Can a Comic Book Series Break into the Emmy Race?

Superhero TV Emmy Contenders
Courtesy of CW/Netflix/AMC

These days, you can’t swing a mythical hammer without hitting a comic book property being adapted for the screen, with every major TV network and movie studio seeking the next pre-established franchise in the pages of DC, Marvel and Image.

But while “The Walking Dead” remains TV’s No. 1 scripted show and series like CW’s “The Flash” and Netflix’s “Daredevil” rake in critical acclaim, one question looms large over awards season: Can a comic book drama crack the Emmy race?

“When you sign on for genre, you definitely accept that fact that you are playing at a disadvantage when it comes to awards season,” says “Daredevil” showrunner Steven DeKnight, who cut his teeth writing for genre maestro Joss Whedon on “Buffy the Vampire Slayer” and “Angel” — two critically beloved shows that failed to earn major Emmy recognition during their runs. “I think once you get to the Academy level, there is an inherent snobbery against genre shows, and we recently saw it with (Alejandro) Inarritu’s comments about comic book movies.”

The Oscar-winning director of “Birdman,” which skewers — among other things — superhero movies and the sell-out mentality of blockbusters, recently described the flourishing comic book genre as “cultural genocide,” declaring, “There’s nothing wrong with being fixated on superheroes when you are 7 years old, but I think there’s a disease in not growing up.”

“That comment speaks to that misunderstanding of the material,” DeKnight notes. “Comic books haven’t been kids’ stuff for decades. And the same thing with fantasy — (‘Game of Thrones’ author) George R. R. Martin’s books are not for kids, obviously.”

He adds, “I’m a member of the Academy. I vote every year. Once you get to that level of handing out awards, there’s a reluctance to award the highest honor to something steeped in genre. Your sense — and even I suffer from it at times — is, ‘Well, this award is so important, the show has to have a certain air of importance itself.’”

“Maybe it’s because people are afraid to say, ‘That’s the show I like the most’ or (think) ‘Well, if it made me that happy, it couldn’t be that good,’” says “The Flash” showrunner Andrew Kreisberg, conceding that he suffers from the same hesitation as DeKnight for awards voting — despite writing comics and producing four superhero shows, including CBS’ upcoming “Supergirl” and the CW’s “Arrow” and “Legends of Tomorrow.” “There’s a feeling that you can give the award only to something that’s civic-minded or socially relevant, or something that’s making a very bold or daring commentary on the way we live.”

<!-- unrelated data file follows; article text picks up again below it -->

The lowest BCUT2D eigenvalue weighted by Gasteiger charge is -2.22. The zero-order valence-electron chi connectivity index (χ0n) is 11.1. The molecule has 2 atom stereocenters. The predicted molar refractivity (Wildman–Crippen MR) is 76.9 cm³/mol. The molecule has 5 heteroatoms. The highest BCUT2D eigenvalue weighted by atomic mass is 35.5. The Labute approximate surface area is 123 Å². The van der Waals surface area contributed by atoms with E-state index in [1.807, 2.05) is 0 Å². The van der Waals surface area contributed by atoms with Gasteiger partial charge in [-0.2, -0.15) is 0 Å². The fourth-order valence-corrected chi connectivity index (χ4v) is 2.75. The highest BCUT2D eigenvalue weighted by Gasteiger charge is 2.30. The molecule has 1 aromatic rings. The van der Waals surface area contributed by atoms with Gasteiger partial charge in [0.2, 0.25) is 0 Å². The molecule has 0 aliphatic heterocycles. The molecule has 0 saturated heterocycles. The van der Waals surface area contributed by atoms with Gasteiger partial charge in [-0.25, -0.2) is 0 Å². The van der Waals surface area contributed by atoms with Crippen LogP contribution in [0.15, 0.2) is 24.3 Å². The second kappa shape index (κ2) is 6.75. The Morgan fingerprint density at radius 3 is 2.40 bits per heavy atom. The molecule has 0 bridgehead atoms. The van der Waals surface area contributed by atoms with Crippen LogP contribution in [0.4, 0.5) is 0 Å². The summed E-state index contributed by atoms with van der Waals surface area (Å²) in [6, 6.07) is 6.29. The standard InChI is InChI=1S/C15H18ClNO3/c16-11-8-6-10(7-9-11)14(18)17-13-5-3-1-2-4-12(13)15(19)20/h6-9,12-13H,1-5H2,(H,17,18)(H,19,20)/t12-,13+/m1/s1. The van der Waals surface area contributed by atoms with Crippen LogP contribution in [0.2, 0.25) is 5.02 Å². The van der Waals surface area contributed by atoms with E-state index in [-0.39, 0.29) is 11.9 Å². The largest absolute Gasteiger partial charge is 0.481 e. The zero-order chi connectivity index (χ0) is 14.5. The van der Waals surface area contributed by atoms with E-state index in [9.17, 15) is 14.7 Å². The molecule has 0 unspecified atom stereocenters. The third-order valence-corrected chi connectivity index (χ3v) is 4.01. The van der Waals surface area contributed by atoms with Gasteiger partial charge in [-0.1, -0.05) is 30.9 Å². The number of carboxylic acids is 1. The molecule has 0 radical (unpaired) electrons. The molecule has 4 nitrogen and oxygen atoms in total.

Exec producer Danny Cannon (Fox’s “Gotham”), a three-time Emmy nominee for “CSI,” believes broadcast shows can’t compete against the excesses of prestige cable programming — although that rationale fails to explain the TV Academy’s reluctance to recognize AMC’s “Walking Dead.”

“Unfortunately, I think there are so many great shows on cable right now, and they have the luxury of a lot more freedom — and I’m not putting network down; I love network, it’s been great to me, but it’s just a different kettle of fish,” Cannon says. “I would imagine that voters will go towards the edgier, more adult content. I think when your peers are voting, we’re just automatically going to vote for shows that are allowed to push boundaries. It’s not entertainment value we’re voting for; I think we’re attempting to vote for people who are taking the medium a tad further — that’s not what happens on network.”

Some suspect that the demographic makeup of Academy voters could be a factor in their tastes. “In the Television Academy, much like the (film) Academy, the voting members tend to be much older,” DeKnight points out. “I love the older Academy members and what they’ve done, but my feeling is that eventually people who grew up with genre — where genre wasn’t treated purely as kids’ stuff — we will become the older generation and perhaps will look at it differently.”

And sometimes all it takes is one to break in, according to Kreisberg: “There was a time when Westerns were considered silly, and then ‘Unforgiven’ brought them back; and on TV there was a time when cop shows were silly, and then ‘Hill Street Blues’ came and changed it.”

Indeed, fantastical shows such as “True Blood,” “Game of Thrones” and “Heroes” have all been nominated for best drama series (even if they’ve never won), while AMPAS famously expanded the number of nominees in the best picture category. “Things might be changing,” Kreisberg says. “It was certainly ‘Dark Knight’ not being nominated that made for the Oscars rule change.”

The TV Academy has followed suit this year, expanding its drama and comedy series categories to include seven nominees. Could that make a difference for shows like “The Walking Dead”? The zombie smash has won several Emmys in technical categories, but never managed to follow in the footsteps of fellow AMC series “Mad Men” and “Breaking Bad” to earn consideration in the top drama or acting fields.

“I would’ve thought ‘The Walking Dead’ would’ve garnered more awards talk given the quality of the work and beyond that, the incredible ratings,” Kreisberg admits.